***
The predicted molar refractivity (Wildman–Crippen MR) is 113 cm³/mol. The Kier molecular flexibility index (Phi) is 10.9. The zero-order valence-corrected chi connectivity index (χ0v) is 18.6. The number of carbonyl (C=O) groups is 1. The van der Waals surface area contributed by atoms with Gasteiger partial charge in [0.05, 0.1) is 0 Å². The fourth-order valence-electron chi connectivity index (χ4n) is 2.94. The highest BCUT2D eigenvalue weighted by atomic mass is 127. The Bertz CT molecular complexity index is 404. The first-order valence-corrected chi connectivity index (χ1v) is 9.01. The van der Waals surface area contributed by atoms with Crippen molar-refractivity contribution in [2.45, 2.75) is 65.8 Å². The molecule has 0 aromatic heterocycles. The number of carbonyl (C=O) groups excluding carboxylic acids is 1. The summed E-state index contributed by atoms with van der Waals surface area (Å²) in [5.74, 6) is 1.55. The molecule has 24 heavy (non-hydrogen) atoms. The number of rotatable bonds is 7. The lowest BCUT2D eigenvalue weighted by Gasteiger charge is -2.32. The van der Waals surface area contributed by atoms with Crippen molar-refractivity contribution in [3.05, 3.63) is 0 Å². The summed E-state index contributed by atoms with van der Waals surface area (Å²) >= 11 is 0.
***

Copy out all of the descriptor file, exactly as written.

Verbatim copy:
The predicted molar refractivity (Wildman–Crippen MR) is 113 cm³/mol. The Kier molecular flexibility index (Phi) is 10.9. The zero-order valence-corrected chi connectivity index (χ0v) is 18.6. The number of carbonyl (C=O) groups is 1. The van der Waals surface area contributed by atoms with Gasteiger partial charge in [0.05, 0.1) is 0 Å². The fourth-order valence-electron chi connectivity index (χ4n) is 2.94. The highest BCUT2D eigenvalue weighted by atomic mass is 127. The Bertz CT molecular complexity index is 404. The first-order valence-corrected chi connectivity index (χ1v) is 9.01. The van der Waals surface area contributed by atoms with Crippen molar-refractivity contribution in [2.45, 2.75) is 65.8 Å². The molecule has 0 aromatic heterocycles. The number of carbonyl (C=O) groups excluding carboxylic acids is 1. The summed E-state index contributed by atoms with van der Waals surface area (Å²) in [5.74, 6) is 1.55. The molecule has 24 heavy (non-hydrogen) atoms. The number of rotatable bonds is 7. The lowest BCUT2D eigenvalue weighted by Gasteiger charge is -2.32. The van der Waals surface area contributed by atoms with Crippen molar-refractivity contribution in [3.05, 3.63) is 0 Å². The summed E-state index contributed by atoms with van der Waals surface area (Å²) >= 11 is 0.